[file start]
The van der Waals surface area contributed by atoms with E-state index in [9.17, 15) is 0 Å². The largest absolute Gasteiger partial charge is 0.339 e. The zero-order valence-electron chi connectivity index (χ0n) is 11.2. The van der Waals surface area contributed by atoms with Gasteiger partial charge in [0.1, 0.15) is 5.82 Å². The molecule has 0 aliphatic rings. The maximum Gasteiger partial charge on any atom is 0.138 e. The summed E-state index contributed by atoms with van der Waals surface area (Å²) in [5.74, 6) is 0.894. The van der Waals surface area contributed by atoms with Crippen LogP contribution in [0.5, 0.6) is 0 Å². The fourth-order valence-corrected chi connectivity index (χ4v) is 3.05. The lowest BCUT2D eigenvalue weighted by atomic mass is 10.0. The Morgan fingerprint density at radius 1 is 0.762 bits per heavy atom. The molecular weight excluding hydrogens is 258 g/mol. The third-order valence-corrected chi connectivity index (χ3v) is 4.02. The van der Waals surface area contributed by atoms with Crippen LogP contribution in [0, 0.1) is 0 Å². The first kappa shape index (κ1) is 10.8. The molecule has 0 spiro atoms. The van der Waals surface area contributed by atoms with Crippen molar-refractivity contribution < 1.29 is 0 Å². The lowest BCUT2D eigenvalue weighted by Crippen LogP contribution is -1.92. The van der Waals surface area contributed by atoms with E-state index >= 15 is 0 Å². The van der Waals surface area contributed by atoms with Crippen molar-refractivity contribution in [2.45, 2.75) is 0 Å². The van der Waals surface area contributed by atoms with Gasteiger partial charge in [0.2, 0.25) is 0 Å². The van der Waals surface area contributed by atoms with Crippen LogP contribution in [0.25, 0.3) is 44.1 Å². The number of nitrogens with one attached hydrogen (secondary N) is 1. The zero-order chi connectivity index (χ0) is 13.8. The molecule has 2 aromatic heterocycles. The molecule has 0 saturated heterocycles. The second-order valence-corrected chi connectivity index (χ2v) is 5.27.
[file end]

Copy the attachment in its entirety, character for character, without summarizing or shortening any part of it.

The van der Waals surface area contributed by atoms with E-state index in [9.17, 15) is 0 Å². The largest absolute Gasteiger partial charge is 0.339 e. The zero-order valence-electron chi connectivity index (χ0n) is 11.2. The van der Waals surface area contributed by atoms with Gasteiger partial charge in [0.1, 0.15) is 5.82 Å². The molecule has 0 aliphatic rings. The maximum Gasteiger partial charge on any atom is 0.138 e. The summed E-state index contributed by atoms with van der Waals surface area (Å²) in [5.74, 6) is 0.894. The van der Waals surface area contributed by atoms with Crippen LogP contribution in [0.5, 0.6) is 0 Å². The fourth-order valence-corrected chi connectivity index (χ4v) is 3.05. The lowest BCUT2D eigenvalue weighted by atomic mass is 10.0. The Morgan fingerprint density at radius 1 is 0.762 bits per heavy atom. The molecular weight excluding hydrogens is 258 g/mol. The third-order valence-corrected chi connectivity index (χ3v) is 4.02. The van der Waals surface area contributed by atoms with Crippen LogP contribution in [0, 0.1) is 0 Å². The first kappa shape index (κ1) is 10.8. The molecule has 0 spiro atoms. The van der Waals surface area contributed by atoms with Crippen molar-refractivity contribution < 1.29 is 0 Å². The lowest BCUT2D eigenvalue weighted by Crippen LogP contribution is -1.92. The van der Waals surface area contributed by atoms with E-state index >= 15 is 0 Å². The van der Waals surface area contributed by atoms with Crippen molar-refractivity contribution in [2.45, 2.75) is 0 Å². The van der Waals surface area contributed by atoms with Gasteiger partial charge in [0.2, 0.25) is 0 Å². The van der Waals surface area contributed by atoms with Crippen LogP contribution in [0.25, 0.3) is 44.1 Å². The number of nitrogens with one attached hydrogen (secondary N) is 1. The zero-order chi connectivity index (χ0) is 13.8. The molecule has 2 aromatic heterocycles. The molecule has 0 saturated heterocycles. The second-order valence-corrected chi connectivity index (χ2v) is 5.27.